Black Lives Matter Origins explained

In 2013, three radical Black women organizers — Alicia Garza, Patrisse Cullors, and Opal Tometi — created a Black-centered political will and movement building project called #BlackLivesMatter. It was in response to the acquittal of Trayvon Martin’s murderer, George Zimmerman.

The movement is a member-led global network of more than 40 chapters. The BLM members organize local power to intervene in violence inflicted on Black communities by the state, vigilantes and more all over the country.

According to the Herstory website: "Black Lives Matter is an ideological and political intervention in a world where Black lives are systematically and intentionally targeted for destruction. It is an affirmation of Black folks’ humanity, our contributions to this society, and our resilience in the face of deadly oppression". The fact that black people have to create an organization to emphasize their humanity to this society & the world, demonstrates the sickness of the situation.

As #BlackLivesMatter developed throughout 2013 and 2014, it was utilized as a platform and organizing tool. Other groups, organizations, and individuals used it to amplify anti-Black racism across the country, in all the ways it showed up. Tamir Rice, Tanisha Anderson, Mya Hall, Walter Scott, Sandra Bland — these names are inherently important. The space that #BlackLivesMatter held and continues to hold helped propel the conversation around the state-sanctioned violence they experienced. We particularly highlighted the egregious ways in which Black women, specifically Black trans women, are violated. #BlackLivesMatter was developed in support of all Black lives.

In 2014, Mike Brown was murdered by Ferguson police officer Darren Wilson. It was a guttural response to be with our people, our family — in support of the brave and courageous community of Ferguson and St. Louis as they were being brutalized by law enforcement, criticized by media, tear gassed, and pepper sprayed night after night. Darnell Moore and Patrisse Cullors organized a national ride during Labor Day weekend that year. We called it the Black Life Matters Ride. In 15 days, we developed a plan of action to head to the occupied territory to support our brothers and sisters. Over 600 people gathered. We made two commitments: to support the team on the ground in St. Louis, and to go back home and do the work there. We understood Ferguson was not an aberration, but in fact, a clear point of reference for what was happening to Black communities everywhere.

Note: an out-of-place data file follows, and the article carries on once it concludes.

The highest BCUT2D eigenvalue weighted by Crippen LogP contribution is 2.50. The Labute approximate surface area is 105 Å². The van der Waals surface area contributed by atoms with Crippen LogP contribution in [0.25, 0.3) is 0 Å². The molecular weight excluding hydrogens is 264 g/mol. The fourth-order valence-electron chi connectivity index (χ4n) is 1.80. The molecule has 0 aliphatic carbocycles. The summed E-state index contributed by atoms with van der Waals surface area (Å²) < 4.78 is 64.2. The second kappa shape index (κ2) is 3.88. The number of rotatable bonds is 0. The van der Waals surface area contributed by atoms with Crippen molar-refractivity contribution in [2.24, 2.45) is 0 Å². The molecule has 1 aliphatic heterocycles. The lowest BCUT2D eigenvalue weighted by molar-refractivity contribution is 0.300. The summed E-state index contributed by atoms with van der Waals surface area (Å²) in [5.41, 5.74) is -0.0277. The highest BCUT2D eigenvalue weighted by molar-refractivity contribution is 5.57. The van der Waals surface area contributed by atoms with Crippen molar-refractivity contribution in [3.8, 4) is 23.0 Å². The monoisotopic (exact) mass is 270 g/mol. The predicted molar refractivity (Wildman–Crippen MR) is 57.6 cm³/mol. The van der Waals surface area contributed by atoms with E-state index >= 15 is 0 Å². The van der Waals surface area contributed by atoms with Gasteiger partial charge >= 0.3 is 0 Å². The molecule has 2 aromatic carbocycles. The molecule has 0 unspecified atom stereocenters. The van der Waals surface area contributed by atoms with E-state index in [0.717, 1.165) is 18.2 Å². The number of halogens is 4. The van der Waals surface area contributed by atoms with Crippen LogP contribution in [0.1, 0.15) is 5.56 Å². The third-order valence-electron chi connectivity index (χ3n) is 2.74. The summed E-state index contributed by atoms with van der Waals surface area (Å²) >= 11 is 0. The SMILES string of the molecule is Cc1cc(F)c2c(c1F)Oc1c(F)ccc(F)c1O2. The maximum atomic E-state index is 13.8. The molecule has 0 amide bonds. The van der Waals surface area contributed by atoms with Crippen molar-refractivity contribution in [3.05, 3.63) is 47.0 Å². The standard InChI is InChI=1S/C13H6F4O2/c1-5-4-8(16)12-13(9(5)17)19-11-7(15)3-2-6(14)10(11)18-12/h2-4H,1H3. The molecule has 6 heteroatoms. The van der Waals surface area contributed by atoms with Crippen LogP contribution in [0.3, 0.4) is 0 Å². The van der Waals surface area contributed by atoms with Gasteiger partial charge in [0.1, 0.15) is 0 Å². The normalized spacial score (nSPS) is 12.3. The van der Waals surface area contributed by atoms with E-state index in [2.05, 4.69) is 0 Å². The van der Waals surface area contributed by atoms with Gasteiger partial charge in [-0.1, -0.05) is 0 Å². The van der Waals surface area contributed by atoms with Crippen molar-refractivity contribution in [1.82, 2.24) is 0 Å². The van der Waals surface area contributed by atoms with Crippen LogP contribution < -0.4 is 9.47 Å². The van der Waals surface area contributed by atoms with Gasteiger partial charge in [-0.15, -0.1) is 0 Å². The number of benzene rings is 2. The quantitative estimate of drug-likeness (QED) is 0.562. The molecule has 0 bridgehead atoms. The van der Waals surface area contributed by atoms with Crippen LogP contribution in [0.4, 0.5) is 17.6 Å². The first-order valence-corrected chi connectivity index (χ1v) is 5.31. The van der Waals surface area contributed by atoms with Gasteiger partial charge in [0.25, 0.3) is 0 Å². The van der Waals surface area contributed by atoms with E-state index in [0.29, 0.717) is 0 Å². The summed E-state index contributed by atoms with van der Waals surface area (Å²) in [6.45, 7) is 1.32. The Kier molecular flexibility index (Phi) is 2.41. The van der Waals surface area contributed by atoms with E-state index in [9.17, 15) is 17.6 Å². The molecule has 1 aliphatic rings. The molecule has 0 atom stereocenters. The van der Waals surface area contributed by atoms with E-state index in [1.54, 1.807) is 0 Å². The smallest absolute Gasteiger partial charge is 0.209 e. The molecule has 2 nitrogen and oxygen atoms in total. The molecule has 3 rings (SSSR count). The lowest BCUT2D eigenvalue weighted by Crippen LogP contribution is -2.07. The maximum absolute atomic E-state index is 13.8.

When it was time for us to leave, inspired by our friends in Ferguson, organizers from 18 different cities went back home and developed Black Lives Matter chapters in their communities and towns — broadening the political will and movement building reach catalyzed by the #BlackLivesMatter project and the work on the ground in Ferguson.

It became clear that we needed to continue organizing and building Black power across the country. People were hungry to galvanize their communities to end state-sanctioned violence against Black people, the way Ferguson organizers and allies were doing. Soon we created the Black Lives Matter Global Network infrastructure. It is adaptive and decentralized, with a set of guiding principles. Our goal is to support the development of new Black leaders, as well as create a network where Black people feel empowered to determine our destinies in our communities.

The Black Lives Matter Global Network would not be recognized worldwide if it weren’t for the folks in St. Louis and Ferguson who put their bodies on the line day in and day out, and who continue to show up for Black lives.

This article is an excerpt of the information that exists on the black lives matter website and reflects their goals and history. Now if you have read the title, it asks a question, Why should you care? well, why wouldn't you care? This organization is a symptom of the discrimination and racism that is so blatant in America and frankly all over the world. In a world where everyone felt respected and valued as human beings there wouldn't be organizations created to remind people of just that. It is a shame that in 2020 in a world that regards itself as "civilized" that black people had to create an organization to protect their humanity. Think about that. 

After reading this if you come out with anything it should be the following: Support the movement and participate in all of the events they hold, so that this generation can make sure that in a 100 years people won't have to exclaim something that should already be obvious and respected.

Here's the link to Donate to Black Lives Matter and support!